Shortlisted for the CMI's Management Book of the Year Award 2018 and the Business Book Awards 2018
Twenty-five years after the arrival of the Internet, we are drowning in data and deadlines. Humans and machines are in fully connected overdrive - and becoming entwined as never before. In this Age of Overload, stalked by `infobesity' and time poverty, and surrounded by social networks, personal and professional lives face profound disruption - and dysfunction.
In this ground-breaking book, Julia Hobsbawm uses health as a metaphor for the way we behave around our connectedness, and argues that, in the same way as we look after our physical and mental health, we need something else: Social Health. Published on the 70th anniversary of the World Health Organization and the NHS, this book is the first to offer a blueprint for Social Health, using Julia's exclusive model of `Hexagon Thinking' to make fast and lasting behaviour change.
Fully Connected draws on the latest thinking in health and behavioural economics, social psychology, neuroscience, management and social network analysis, and offers often very personal stories of failure and success. This book is an indispensable read for anyone interested in making change happen in the fully connected era.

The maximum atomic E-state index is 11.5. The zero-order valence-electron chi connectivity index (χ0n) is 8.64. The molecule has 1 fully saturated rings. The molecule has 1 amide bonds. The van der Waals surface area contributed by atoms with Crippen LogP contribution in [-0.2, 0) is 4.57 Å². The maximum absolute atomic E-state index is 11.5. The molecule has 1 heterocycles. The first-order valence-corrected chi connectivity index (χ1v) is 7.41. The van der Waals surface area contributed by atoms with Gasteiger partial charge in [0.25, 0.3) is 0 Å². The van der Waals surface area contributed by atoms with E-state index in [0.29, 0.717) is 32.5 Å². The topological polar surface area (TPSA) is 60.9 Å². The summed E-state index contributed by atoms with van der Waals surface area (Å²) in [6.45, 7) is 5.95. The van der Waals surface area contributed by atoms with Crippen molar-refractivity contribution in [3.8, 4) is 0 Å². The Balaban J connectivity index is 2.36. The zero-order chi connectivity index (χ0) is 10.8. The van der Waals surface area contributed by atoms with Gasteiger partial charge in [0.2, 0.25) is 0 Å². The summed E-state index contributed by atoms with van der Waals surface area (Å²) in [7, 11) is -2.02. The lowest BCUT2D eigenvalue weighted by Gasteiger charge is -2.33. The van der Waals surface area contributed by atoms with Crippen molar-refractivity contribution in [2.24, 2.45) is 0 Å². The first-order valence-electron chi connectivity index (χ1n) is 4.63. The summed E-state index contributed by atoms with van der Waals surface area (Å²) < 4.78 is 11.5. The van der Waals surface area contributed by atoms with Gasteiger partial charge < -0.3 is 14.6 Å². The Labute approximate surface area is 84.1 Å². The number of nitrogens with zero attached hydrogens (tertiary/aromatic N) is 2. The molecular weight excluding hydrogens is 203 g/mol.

Julia Hobsbawm is an expert on connectedness in modern working life. A prominent entrepreneur, media commentator and international speaker for corporate audiences, she has emerged as a leading voice on the future of the workplace, Social Health and behavioural networks: how to best use social network science to enhance productivity, engagement and talent management. She founded the pioneering knowledge networking firm Editorial Intelligence in 2005. She holds Honorary Visiting Professorships at London's Cass Business School and the University of Suffolk and has recently joined the board of Kronos' new European Workforce Institute. She was awarded an OBE in the Queen's Birthday Honours list in 2015.
Introduction: Peak Connection Part One: The Way to Wellville 1. Hostile Landscapes 2. Fitness as a metaphor 3. New hierarchies of need Part Two: The Blended Self 4. The social soul 5. Worker beings 6. Networks and networkers Conclusion: The fully connected future Appendix Postscript Bibliography Acknowledgements Index